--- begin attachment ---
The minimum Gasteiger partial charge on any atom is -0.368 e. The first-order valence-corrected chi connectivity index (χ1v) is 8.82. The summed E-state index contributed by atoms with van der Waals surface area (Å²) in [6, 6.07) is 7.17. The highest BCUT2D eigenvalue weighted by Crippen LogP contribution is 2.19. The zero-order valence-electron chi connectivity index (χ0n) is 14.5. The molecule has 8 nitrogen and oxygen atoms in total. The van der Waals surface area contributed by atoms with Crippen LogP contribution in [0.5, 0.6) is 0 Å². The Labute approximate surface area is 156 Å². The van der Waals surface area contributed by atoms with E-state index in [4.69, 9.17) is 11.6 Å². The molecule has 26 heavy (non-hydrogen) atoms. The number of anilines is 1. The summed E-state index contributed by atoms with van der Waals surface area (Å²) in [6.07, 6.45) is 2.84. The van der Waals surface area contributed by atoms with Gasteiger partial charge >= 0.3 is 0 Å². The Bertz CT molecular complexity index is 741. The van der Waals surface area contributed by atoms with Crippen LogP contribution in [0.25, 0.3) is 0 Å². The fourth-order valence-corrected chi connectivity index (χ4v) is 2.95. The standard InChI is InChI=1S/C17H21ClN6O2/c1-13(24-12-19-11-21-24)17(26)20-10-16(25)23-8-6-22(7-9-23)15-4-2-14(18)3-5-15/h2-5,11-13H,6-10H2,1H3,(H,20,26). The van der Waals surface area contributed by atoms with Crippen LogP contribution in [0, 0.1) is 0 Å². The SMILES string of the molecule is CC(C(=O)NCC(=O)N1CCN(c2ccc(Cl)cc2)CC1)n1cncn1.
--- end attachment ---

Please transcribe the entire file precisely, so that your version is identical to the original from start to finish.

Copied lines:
The minimum Gasteiger partial charge on any atom is -0.368 e. The first-order valence-corrected chi connectivity index (χ1v) is 8.82. The summed E-state index contributed by atoms with van der Waals surface area (Å²) in [6, 6.07) is 7.17. The highest BCUT2D eigenvalue weighted by Crippen LogP contribution is 2.19. The zero-order valence-electron chi connectivity index (χ0n) is 14.5. The molecule has 8 nitrogen and oxygen atoms in total. The van der Waals surface area contributed by atoms with Crippen LogP contribution in [0.5, 0.6) is 0 Å². The Labute approximate surface area is 156 Å². The van der Waals surface area contributed by atoms with E-state index in [4.69, 9.17) is 11.6 Å². The molecule has 26 heavy (non-hydrogen) atoms. The number of anilines is 1. The summed E-state index contributed by atoms with van der Waals surface area (Å²) in [6.07, 6.45) is 2.84. The van der Waals surface area contributed by atoms with Gasteiger partial charge >= 0.3 is 0 Å². The Bertz CT molecular complexity index is 741. The van der Waals surface area contributed by atoms with Crippen LogP contribution in [0.25, 0.3) is 0 Å². The fourth-order valence-corrected chi connectivity index (χ4v) is 2.95. The standard InChI is InChI=1S/C17H21ClN6O2/c1-13(24-12-19-11-21-24)17(26)20-10-16(25)23-8-6-22(7-9-23)15-4-2-14(18)3-5-15/h2-5,11-13H,6-10H2,1H3,(H,20,26). The van der Waals surface area contributed by atoms with Crippen LogP contribution in [0, 0.1) is 0 Å². The SMILES string of the molecule is CC(C(=O)NCC(=O)N1CCN(c2ccc(Cl)cc2)CC1)n1cncn1.